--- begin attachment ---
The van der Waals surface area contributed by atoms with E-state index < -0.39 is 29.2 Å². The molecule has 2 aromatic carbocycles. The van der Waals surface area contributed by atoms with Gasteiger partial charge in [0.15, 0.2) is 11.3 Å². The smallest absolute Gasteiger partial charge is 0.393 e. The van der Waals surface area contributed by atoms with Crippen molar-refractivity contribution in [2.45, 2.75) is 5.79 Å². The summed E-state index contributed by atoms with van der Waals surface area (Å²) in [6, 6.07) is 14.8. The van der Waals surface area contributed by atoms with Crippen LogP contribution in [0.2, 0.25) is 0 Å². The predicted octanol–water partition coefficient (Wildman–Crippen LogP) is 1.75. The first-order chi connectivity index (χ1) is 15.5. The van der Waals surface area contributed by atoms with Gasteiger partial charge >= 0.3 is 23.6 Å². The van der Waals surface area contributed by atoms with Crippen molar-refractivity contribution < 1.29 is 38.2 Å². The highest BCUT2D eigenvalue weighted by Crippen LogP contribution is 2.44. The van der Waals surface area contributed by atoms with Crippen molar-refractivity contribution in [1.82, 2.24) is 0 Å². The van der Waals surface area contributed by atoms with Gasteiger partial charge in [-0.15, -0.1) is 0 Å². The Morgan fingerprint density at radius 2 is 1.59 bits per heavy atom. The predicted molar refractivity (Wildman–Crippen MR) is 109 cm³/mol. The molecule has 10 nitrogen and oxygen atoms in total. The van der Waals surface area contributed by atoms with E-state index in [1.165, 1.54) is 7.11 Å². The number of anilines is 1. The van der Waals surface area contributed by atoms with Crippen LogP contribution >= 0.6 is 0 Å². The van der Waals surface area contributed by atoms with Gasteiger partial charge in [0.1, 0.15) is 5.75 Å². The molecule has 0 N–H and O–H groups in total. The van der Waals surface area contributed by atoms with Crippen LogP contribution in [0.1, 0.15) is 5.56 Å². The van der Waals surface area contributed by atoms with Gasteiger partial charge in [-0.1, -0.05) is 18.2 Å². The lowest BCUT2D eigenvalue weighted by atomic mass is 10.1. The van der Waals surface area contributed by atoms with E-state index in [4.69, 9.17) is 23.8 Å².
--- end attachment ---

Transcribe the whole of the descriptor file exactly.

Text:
The van der Waals surface area contributed by atoms with E-state index < -0.39 is 29.2 Å². The molecule has 2 aromatic carbocycles. The van der Waals surface area contributed by atoms with Gasteiger partial charge in [0.15, 0.2) is 11.3 Å². The smallest absolute Gasteiger partial charge is 0.393 e. The van der Waals surface area contributed by atoms with Crippen molar-refractivity contribution in [2.45, 2.75) is 5.79 Å². The summed E-state index contributed by atoms with van der Waals surface area (Å²) in [6, 6.07) is 14.8. The van der Waals surface area contributed by atoms with Crippen LogP contribution in [0.2, 0.25) is 0 Å². The predicted octanol–water partition coefficient (Wildman–Crippen LogP) is 1.75. The first-order chi connectivity index (χ1) is 15.5. The van der Waals surface area contributed by atoms with Gasteiger partial charge >= 0.3 is 23.6 Å². The van der Waals surface area contributed by atoms with Crippen molar-refractivity contribution < 1.29 is 38.2 Å². The highest BCUT2D eigenvalue weighted by Crippen LogP contribution is 2.44. The van der Waals surface area contributed by atoms with Crippen molar-refractivity contribution in [1.82, 2.24) is 0 Å². The van der Waals surface area contributed by atoms with Gasteiger partial charge in [-0.15, -0.1) is 0 Å². The Morgan fingerprint density at radius 2 is 1.59 bits per heavy atom. The predicted molar refractivity (Wildman–Crippen MR) is 109 cm³/mol. The molecule has 10 nitrogen and oxygen atoms in total. The van der Waals surface area contributed by atoms with E-state index in [1.165, 1.54) is 7.11 Å². The number of anilines is 1. The van der Waals surface area contributed by atoms with Crippen LogP contribution >= 0.6 is 0 Å². The van der Waals surface area contributed by atoms with Gasteiger partial charge in [0.1, 0.15) is 5.75 Å². The molecule has 0 N–H and O–H groups in total. The van der Waals surface area contributed by atoms with Crippen LogP contribution in [0.1, 0.15) is 5.56 Å². The van der Waals surface area contributed by atoms with Gasteiger partial charge in [-0.1, -0.05) is 18.2 Å². The lowest BCUT2D eigenvalue weighted by atomic mass is 10.1. The van der Waals surface area contributed by atoms with E-state index in [4.69, 9.17) is 23.8 Å².